A definitive account of the psychology of zealotry, from a National Book Award winner and a leading authority on the nature of cults, political absolutism, and mind control
In this unique and timely volume Robert Jay Lifton, the National Book Award–winning psychiatrist, historian, and public intellectual proposes a radical idea: that the psychological relationship between extremist political movements and fanatical religious cults may be much closer than anyone thought. Exploring the most extreme manifestations of human zealotry, Lifton highlights an array of leaders—from Mao to Hitler to the Japanese apocalyptic cult leader Shōkō Asahara to Donald Trump—who have sought the control of human minds and the ownership of reality.
Lifton has spent decades exploring psychological extremism. His pioneering concept of the “Eight Deadly Sins” of ideological totalism—originally devised to identify “brainwashing” (or “thought reform”) in political movements—has been widely quoted in writings about cults, and embraced by members and former members of religious cults seeking to understand their experiences.
In Losing Reality Lifton makes clear that the apocalyptic impulse—that of destroying the world in order to remake it in purified form—is not limited to religious groups but is prominent in extremist political movements such as Nazism and Chinese Communism, and also in groups surrounding Donald Trump. Lifton applies his concept of “malignant normality” to Trump’s efforts to render his destructive falsehoods a routine part of American life. But Lifton sees the human species as capable of “regaining reality” by means of our “protean” psychological capacities and our ethical and political commitments as “witnessing professionals.”
Lifton weaves together some of his finest work with extensive new commentary to provide vital understanding of our struggle with mental predators. Losing Reality is a book not only of stunning scholarship, but also of huge relevance for these troubled times.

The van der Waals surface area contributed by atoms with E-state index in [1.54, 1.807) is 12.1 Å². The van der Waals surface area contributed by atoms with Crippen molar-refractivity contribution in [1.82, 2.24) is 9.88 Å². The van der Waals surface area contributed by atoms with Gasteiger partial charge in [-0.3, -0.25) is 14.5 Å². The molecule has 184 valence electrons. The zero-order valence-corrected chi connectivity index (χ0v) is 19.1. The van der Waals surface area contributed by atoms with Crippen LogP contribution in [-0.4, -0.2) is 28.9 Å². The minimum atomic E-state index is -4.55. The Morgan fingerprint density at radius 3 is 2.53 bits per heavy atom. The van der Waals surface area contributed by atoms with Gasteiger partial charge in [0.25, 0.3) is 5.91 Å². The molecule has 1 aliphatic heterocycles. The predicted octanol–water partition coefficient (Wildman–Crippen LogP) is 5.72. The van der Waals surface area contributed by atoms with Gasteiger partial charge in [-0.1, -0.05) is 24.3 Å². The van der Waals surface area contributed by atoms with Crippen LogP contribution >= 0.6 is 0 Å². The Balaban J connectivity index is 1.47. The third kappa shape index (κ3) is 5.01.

In this slim but not especially accessible book, psychiatrist Lifton (The Nazi Doctors: Medical Killing and the Psychology of Genocide) collects excerpts from previous work, interwoven with new commentary and material, to draw parallels between cult leaders' and demagogic politicians' attempts to control their followers' thoughts. The first section samples Lifton's 1960s work on Chinese communist thought reform and adds new descriptions of the persecution of Falun Gong practitioners and how Lifton was drawn into the 1970s American debate between cult members and the loved ones who wanted them "deprogrammed." The second section, on apocalyptic thinking, asserts connections between the Aum Shinrikyo cult that perpetrated the 1995 Tokyo sarin gas attacks, ISIS, Nazi doctors, and Donald Trump's relationship to his political base. The third section claims somewhat facilely that "a quest for authenticity" and truth-telling will protect the self and society against the depredations of would-be reality controllers. The overall mode here is one of authoritatively reporting conclusions, rather than laying out arguments to bring the reader along; knowledge of history is needed to fully comprehend the sections on China; and some less-than-plain language (Trump's "solipsism emanates only from the self and what the self requires") may put some readers off. Even those interested in Lifton's provocative thinking won't find this an easy access point.